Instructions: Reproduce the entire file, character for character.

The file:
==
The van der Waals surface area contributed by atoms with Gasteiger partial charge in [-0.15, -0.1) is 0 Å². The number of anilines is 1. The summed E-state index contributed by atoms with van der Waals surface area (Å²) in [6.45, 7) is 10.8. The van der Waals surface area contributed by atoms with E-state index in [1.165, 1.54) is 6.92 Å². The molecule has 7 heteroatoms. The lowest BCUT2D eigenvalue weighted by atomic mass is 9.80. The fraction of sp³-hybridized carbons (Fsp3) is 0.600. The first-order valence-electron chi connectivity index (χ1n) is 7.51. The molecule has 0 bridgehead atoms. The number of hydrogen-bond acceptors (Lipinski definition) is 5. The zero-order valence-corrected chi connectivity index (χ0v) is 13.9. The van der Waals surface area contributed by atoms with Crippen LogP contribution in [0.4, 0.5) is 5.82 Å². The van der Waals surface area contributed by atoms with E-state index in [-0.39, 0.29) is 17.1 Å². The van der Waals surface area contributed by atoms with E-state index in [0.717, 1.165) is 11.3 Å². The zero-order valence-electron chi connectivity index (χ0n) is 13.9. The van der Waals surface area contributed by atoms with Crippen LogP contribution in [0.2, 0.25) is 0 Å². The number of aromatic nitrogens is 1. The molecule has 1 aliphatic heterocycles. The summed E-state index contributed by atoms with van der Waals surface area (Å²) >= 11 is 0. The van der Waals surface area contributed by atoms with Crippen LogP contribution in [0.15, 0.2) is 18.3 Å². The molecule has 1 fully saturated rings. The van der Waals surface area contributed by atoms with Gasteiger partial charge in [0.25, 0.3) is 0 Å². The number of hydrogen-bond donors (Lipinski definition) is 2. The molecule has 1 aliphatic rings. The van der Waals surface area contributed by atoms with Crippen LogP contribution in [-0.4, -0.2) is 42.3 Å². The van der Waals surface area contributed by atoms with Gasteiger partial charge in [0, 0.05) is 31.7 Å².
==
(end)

The van der Waals surface area contributed by atoms with Gasteiger partial charge in [-0.15, -0.1) is 0 Å². The number of anilines is 1. The summed E-state index contributed by atoms with van der Waals surface area (Å²) in [6.45, 7) is 10.8. The van der Waals surface area contributed by atoms with E-state index in [1.165, 1.54) is 6.92 Å². The molecule has 7 heteroatoms. The lowest BCUT2D eigenvalue weighted by atomic mass is 9.80. The fraction of sp³-hybridized carbons (Fsp3) is 0.600. The first-order valence-electron chi connectivity index (χ1n) is 7.51. The molecule has 0 bridgehead atoms. The number of hydrogen-bond acceptors (Lipinski definition) is 5. The zero-order valence-corrected chi connectivity index (χ0v) is 13.9. The van der Waals surface area contributed by atoms with Crippen LogP contribution in [0.4, 0.5) is 5.82 Å². The van der Waals surface area contributed by atoms with E-state index in [-0.39, 0.29) is 17.1 Å². The van der Waals surface area contributed by atoms with E-state index in [0.717, 1.165) is 11.3 Å². The zero-order valence-electron chi connectivity index (χ0n) is 13.9. The van der Waals surface area contributed by atoms with Crippen LogP contribution in [0.2, 0.25) is 0 Å². The number of aromatic nitrogens is 1. The molecule has 1 aliphatic heterocycles. The summed E-state index contributed by atoms with van der Waals surface area (Å²) >= 11 is 0. The van der Waals surface area contributed by atoms with Crippen LogP contribution in [0.15, 0.2) is 18.3 Å². The molecule has 1 fully saturated rings. The van der Waals surface area contributed by atoms with Gasteiger partial charge in [0.25, 0.3) is 0 Å². The number of hydrogen-bond donors (Lipinski definition) is 2. The molecule has 1 aliphatic rings. The van der Waals surface area contributed by atoms with Crippen LogP contribution in [-0.4, -0.2) is 42.3 Å². The van der Waals surface area contributed by atoms with Gasteiger partial charge in [0, 0.05) is 31.7 Å².